Arts and Music


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Choreographer Allyson Green returns to SummerFest to present Nada Que Declarar (but everything to say). Set to J.S. Bach's Cello Suite No. 6 in D Major and mingled with Tijuana street sounds, the piece reflects upon Green's years of border crossings. This west coast premiere is performed by cellist Felix Fan and the Lux Boreal dance troupe, and arrives after a critically acclaimed tour in New York and New Haven. The program also includes Moszkowski's  Suite for Two Violins and Piano in G Major, performed by  Bei Zhu and Lindsay Deutsch (violins) and Weiyin Chen (piano).

Tan Dun's powerful score for cellist and four percussionists commemorates the 1989 massacre in Beijing's Tiananmen Square. The title refers to the 13th-century Chinese drama by Kuan Han-Ching, in which a young woman, Dou Eh, is executed for crimes she did not commit. Even nature cries out for Dou Eh's innocence: her blood does not fall to earth, but flies upward, and a heavy snow falls in June. Likewise Tan Dun's music sings of pity and purity, beauty and darkness. As choreographed by Allyson Green, this striking dance/theatre work is a lament for victims everywhere.

Cho-Liang Lin, SummerFest's Music Director and world-renowned violinist, performs a selection of his favorite works, accompanied by a stellar cast of colleagues.

Japanese woodblock prints (Ukiyo-e) depict images that evoke moments of pleasure and respite from everyday toils. In Malashock Dance's The Floating World, contemporary forms of music, dance and image-making draw inspiration from this aesthetic to reveal what it takes to create a 'façade of beauty' in the arts today. Choreographer John Malashock and UCSD-based filmmaker/projection artist Tara Knight co-conceived the work, including a four-sided video environment enveloping performers and audience. Bay Area 'avant' cellist, Zoe Keating provides the musical score and fashion icon Zandra Rhodes designed the costumes.

Is it possible to define music? What is its utility? What needs does it serve? Does it have survival value? Is it biologically necessary? Are humans inherently musical? Using audio & video examples from around the globe and drawing on historical, psychological, neurological & cultural research on music making, saxophonist and educator David Borgo explores why we make music, ultimately arguing that music is a universal human phenomenon but not a universal language.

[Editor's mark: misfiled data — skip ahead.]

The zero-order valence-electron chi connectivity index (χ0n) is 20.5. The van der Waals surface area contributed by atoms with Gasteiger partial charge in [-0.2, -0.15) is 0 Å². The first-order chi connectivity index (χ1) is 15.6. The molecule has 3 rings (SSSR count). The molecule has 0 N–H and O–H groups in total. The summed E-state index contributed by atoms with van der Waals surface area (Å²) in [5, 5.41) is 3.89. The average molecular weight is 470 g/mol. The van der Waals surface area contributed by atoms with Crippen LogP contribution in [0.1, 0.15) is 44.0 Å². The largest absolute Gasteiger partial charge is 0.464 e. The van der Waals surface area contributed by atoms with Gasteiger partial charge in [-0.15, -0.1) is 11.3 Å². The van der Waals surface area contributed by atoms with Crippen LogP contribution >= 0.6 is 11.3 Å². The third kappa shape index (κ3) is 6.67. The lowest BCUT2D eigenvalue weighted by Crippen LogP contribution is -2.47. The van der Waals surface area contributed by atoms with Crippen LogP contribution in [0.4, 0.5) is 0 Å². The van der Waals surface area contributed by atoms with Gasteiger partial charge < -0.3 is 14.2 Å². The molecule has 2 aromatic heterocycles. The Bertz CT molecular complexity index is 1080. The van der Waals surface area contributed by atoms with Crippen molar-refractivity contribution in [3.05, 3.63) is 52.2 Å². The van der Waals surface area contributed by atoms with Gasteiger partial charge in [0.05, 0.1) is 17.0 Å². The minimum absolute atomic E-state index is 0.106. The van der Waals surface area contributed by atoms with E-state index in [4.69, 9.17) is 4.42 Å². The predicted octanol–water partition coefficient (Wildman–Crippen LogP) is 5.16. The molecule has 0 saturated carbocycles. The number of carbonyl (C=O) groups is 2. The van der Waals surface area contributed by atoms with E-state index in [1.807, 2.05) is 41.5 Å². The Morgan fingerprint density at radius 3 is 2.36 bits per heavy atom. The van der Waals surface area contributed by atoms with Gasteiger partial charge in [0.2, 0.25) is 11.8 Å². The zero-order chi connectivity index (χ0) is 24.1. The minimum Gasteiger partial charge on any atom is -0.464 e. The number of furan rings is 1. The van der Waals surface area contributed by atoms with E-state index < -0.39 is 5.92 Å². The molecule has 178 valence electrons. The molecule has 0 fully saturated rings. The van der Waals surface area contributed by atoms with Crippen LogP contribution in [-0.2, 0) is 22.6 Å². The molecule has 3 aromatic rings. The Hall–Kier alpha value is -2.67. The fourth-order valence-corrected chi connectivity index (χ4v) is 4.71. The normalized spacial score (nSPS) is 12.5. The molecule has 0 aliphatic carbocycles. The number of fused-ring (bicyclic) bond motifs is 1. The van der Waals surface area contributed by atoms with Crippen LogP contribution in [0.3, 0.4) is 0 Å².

La Jolla Symphony & Chorus presents a multimedia concert. The first half offers GOTHAM, a 2004 joint production by filmmaker Bill Morrison and composer Michael Gordon. Using archival footage of New York City, Gotham combines film, projectors, lighting, and the orchestra to create a haunting impression of that city. Stravinsky's opulent PERSEPHONE, which the composer described as a "melodrama," sets a text by André Gide that tells of the descent of the goddess Persephone into the underworld and her return. For this presentation the Symphony is joined by the Lux Boreal Dance Company, a narrator, a tenor soloist, and a children's choir.

"She is Fierce: The Art of Joyce Cutler-Shaw" is an exploration of the multimedia artist's expansive and diverse body of work, featuring commentary from colleagues and an in-depth interview with Cutler-Shaw. Throughout her long career the art of Joyce Cutler-Shaw has taken on a wide spectrum of forms, from melting iconic "ice words" and reflective light sculptures to installations and public commissions to intricately drawn depictions of the human form. Her subjects are human identity and the natural world; her themes are evolution and survival - from reptile into bird, from mammal to human, and from human, perhaps, to humane. But always at her art's core, according to Cutler-Shaw, is her use of drawing "as a way of knowing, as a mode of inquiry, as a visual language." Her "word images" have been central motifs, informing her works from the outset. Culter-Shaw's works are exhibited in museums and library collections worldwide.

In the finale concert for UC San Diego Jazz Camp 2016, sax virtuoso Charles McPherson leads a talented group of students in a performance of standards and new works. Recorded on 06/24/2016.

Director Jay Roach (Austin Powers trilogy, Meet The Parents, and Trumbo) discusses his film "All the Way" which offers a behind-the-scenes look at President Lyndon B. Johnson's tumultuous first year in office after the assassination of John F. Kennedy. Recorded on 11/02/2016.

Director Madhusree Dutta and UCSB Department of Film and Media Studies Professor Bhaskar Sarkar discuss the film "7 Islands and a Metro," a fascinating documentary on Bom Bahia / Bombay / Mumbai. Recorded on 11/16/2016.

The Last Aristocrats is a film based on a short story by Kenneth Pai, UCSB Professor Emeritus. It follows four young Chinese women from elite Shanghai families who become stranded in the US when the communists take over Shanghai in 1948. Professor Pai, is joined by Professor Michael Berry of UCLA's Contemporary Chinese Cultural Studies. Recorded on 01/17/2017.
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